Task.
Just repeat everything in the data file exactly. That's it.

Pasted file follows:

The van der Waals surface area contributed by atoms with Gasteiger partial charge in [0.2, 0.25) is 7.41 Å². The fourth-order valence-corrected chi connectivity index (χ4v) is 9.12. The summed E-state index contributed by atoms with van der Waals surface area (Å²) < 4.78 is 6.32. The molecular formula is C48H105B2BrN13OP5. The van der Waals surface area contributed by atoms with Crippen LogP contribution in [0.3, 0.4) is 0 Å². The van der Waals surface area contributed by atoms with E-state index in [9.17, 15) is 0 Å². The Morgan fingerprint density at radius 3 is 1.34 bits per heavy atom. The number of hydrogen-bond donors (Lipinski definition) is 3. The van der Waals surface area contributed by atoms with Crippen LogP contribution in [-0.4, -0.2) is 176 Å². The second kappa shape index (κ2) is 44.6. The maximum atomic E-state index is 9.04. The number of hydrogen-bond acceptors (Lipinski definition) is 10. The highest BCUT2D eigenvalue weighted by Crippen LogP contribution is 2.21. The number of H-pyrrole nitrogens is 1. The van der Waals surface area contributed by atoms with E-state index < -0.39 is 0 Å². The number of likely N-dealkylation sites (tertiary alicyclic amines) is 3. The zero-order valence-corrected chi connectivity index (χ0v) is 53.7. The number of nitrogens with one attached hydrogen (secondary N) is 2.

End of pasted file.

The van der Waals surface area contributed by atoms with Gasteiger partial charge in [0.2, 0.25) is 7.41 Å². The fourth-order valence-corrected chi connectivity index (χ4v) is 9.12. The summed E-state index contributed by atoms with van der Waals surface area (Å²) < 4.78 is 6.32. The molecular formula is C48H105B2BrN13OP5. The van der Waals surface area contributed by atoms with Crippen LogP contribution in [0.3, 0.4) is 0 Å². The van der Waals surface area contributed by atoms with E-state index in [9.17, 15) is 0 Å². The Morgan fingerprint density at radius 3 is 1.34 bits per heavy atom. The number of hydrogen-bond donors (Lipinski definition) is 3. The van der Waals surface area contributed by atoms with Crippen LogP contribution in [-0.4, -0.2) is 176 Å². The second kappa shape index (κ2) is 44.6. The maximum atomic E-state index is 9.04. The number of hydrogen-bond acceptors (Lipinski definition) is 10. The highest BCUT2D eigenvalue weighted by Crippen LogP contribution is 2.21. The number of H-pyrrole nitrogens is 1. The van der Waals surface area contributed by atoms with E-state index < -0.39 is 0 Å². The number of likely N-dealkylation sites (tertiary alicyclic amines) is 3. The zero-order valence-corrected chi connectivity index (χ0v) is 53.7. The number of nitrogens with one attached hydrogen (secondary N) is 2.